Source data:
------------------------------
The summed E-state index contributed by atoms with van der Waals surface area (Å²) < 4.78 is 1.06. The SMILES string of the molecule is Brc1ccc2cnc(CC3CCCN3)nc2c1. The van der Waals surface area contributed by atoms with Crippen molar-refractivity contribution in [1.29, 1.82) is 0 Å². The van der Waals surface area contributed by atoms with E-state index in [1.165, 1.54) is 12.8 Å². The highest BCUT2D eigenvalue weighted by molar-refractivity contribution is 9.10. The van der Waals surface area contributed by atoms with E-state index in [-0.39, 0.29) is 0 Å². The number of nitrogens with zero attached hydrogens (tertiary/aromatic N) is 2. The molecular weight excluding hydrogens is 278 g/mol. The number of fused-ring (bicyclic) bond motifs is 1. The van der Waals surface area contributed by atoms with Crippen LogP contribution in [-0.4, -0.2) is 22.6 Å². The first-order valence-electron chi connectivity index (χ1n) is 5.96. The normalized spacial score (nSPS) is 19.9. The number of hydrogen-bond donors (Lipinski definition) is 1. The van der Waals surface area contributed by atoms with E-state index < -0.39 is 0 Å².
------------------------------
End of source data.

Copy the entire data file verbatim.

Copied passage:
The summed E-state index contributed by atoms with van der Waals surface area (Å²) < 4.78 is 1.06. The SMILES string of the molecule is Brc1ccc2cnc(CC3CCCN3)nc2c1. The van der Waals surface area contributed by atoms with Crippen molar-refractivity contribution in [1.29, 1.82) is 0 Å². The van der Waals surface area contributed by atoms with E-state index in [1.165, 1.54) is 12.8 Å². The highest BCUT2D eigenvalue weighted by molar-refractivity contribution is 9.10. The van der Waals surface area contributed by atoms with E-state index in [-0.39, 0.29) is 0 Å². The number of nitrogens with zero attached hydrogens (tertiary/aromatic N) is 2. The molecular weight excluding hydrogens is 278 g/mol. The number of fused-ring (bicyclic) bond motifs is 1. The van der Waals surface area contributed by atoms with Crippen LogP contribution in [-0.4, -0.2) is 22.6 Å². The first-order valence-electron chi connectivity index (χ1n) is 5.96. The normalized spacial score (nSPS) is 19.9. The number of hydrogen-bond donors (Lipinski definition) is 1. The van der Waals surface area contributed by atoms with E-state index < -0.39 is 0 Å².